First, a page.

As discussed under section 2, the Chief Justice’s controversial remarks about the role of Parliament in relation to state capture have been defended by some commentators. Lawson Naidoo argues that the principle of separation of powers does not operate as mechanically as prohibiting one branch of government from reflecting on the performance of another. Naidoo comments that as chair of the Commission of Inquiry, Zondo “is in a better position than most of us to understand its impact and ramifications for our democracy”, and notes that “very little has been achieved to date” in government’s implementation of the Commission’s recommendations.
Naidoo emphasizes that the Chief Justice’s remarks should be contextualized in light of this “lackadaisical approach” by the other branches of state, and furthermore, that:
In a further defence of the Chief Justice, Paul Hoffman emphasizes that Zondo was invited to deliver the address in his capacity as head of the Commission, and that the Commission “is a creature of the executive branch of government and is not part of the judiciary as such.” Hoffman argues further that, as the Chief Justice chairs the JSC, and as the JSC is constitutionally mandated to advise government on matters relating to the judiciary and the administration of justice:
The SCA decision in Freedom Under Law v Judicial Service Commission has also received comment. Pierre De Vos remarks that the case illustrates that:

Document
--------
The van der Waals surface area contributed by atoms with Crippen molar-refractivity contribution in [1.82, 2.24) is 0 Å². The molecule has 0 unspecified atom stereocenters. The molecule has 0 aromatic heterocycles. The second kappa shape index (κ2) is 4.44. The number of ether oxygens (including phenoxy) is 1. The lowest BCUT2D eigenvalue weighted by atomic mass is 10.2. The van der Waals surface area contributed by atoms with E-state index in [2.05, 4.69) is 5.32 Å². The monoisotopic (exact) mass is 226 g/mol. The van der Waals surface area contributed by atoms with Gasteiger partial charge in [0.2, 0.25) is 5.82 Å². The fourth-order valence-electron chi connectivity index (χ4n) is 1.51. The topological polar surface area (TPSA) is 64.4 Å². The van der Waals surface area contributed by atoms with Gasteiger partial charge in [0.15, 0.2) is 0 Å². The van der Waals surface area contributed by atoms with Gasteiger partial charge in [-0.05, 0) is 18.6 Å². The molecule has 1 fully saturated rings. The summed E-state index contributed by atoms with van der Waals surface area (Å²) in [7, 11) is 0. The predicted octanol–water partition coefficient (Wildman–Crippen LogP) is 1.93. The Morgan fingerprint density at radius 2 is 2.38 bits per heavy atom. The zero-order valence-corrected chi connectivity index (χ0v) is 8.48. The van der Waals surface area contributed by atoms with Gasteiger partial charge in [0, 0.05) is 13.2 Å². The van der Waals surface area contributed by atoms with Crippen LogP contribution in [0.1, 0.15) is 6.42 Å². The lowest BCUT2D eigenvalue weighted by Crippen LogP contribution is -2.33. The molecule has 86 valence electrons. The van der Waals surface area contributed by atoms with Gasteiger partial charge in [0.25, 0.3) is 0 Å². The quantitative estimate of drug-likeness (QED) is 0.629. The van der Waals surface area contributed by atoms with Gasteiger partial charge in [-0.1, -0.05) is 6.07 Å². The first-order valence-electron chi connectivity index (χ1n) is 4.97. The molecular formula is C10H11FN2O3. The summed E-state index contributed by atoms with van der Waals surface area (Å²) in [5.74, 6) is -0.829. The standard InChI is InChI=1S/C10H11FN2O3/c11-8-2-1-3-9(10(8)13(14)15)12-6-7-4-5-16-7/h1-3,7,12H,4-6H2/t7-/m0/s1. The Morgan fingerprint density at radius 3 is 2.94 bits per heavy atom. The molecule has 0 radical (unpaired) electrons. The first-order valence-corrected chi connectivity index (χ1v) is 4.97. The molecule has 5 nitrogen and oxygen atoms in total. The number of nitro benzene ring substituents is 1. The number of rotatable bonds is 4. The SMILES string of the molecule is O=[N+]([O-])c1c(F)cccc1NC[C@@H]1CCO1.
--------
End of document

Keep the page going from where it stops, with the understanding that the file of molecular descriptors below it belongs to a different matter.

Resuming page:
De Vos also considers what steps might be taken to prevent similar errors by the JSC in future. He ponders a constitutional amendment to remove the minister of justice and the four presidential appointees from such matters, and the adoption of a more stringent test to limit the circumstances under which the JSC could override the recommendation of a judicial conduct tribunal. However, De Vos cautions that:
- Report of the Public Protector No. 07 of 2023/24, para. 6.1.17.
- Freedom Under Law v Judicial Service Commission and Another (550/2022)  ZASCA 103 (22 June 2023), para. 95.
- Freedom Under Law v Judicial Service Commission para 118.
- Freedom Under Law v Judicial Service Commission para 91.
- As noted in last month’s note, these factors have been specifically identified as reasons for backlogs in the Labour Courts. See Ernest Mabuza “Myriad reasons, including shortage of courtrooms, behind backlogs at labour court” TimesLive 30 May 2023. Available at https://www.timeslive.co.za/news/south-africa/2023-05-30-myriad-reasons-including-shortage-of-courtrooms-behind-backlogs-at-labour-court/?utm_medium=Social&utm_source=Twitter#Echobox=1685457769.
- Judicial Conduct Committee, South African Zionist Federation v Judge Siraj Desai, Decision Made in terms of section 17 of the Judicial Service Commission Act 9 of 1994, paras 38 – 40.
- (12770/22P)  ZAKZPHC 59 (7 June 2023).
- Paragraphs 40 – 50.
- Paragraph 63.
- Paragraphs 107 – 109.
- Paragraphs 121, 125.
- Paragraph 131.
- Paragraphs 188, 192.
- (67/2022)  ZASCA 97 (13 June 2023).
- Paragraphs 25 – 26.
- Paragraph 37.
- (32323/2022)  ZAGPPHC 490 (28 June 2023).
- Paragraphs 80 – 81.
- Paragraphs 95 – 96.
- Paragraph 98.
- Paragraphs 126 – 127.
- Paragraph 136.
- (CCT 240/22)  ZACC 18 (26 June 2023).
- Unreported judgment, case no. 2023-050131 (Gauteng Division, Johannesburg).
- Paragraph 4.
- Paragraph 7.
- Paragraph 13.
- Paragraph 45.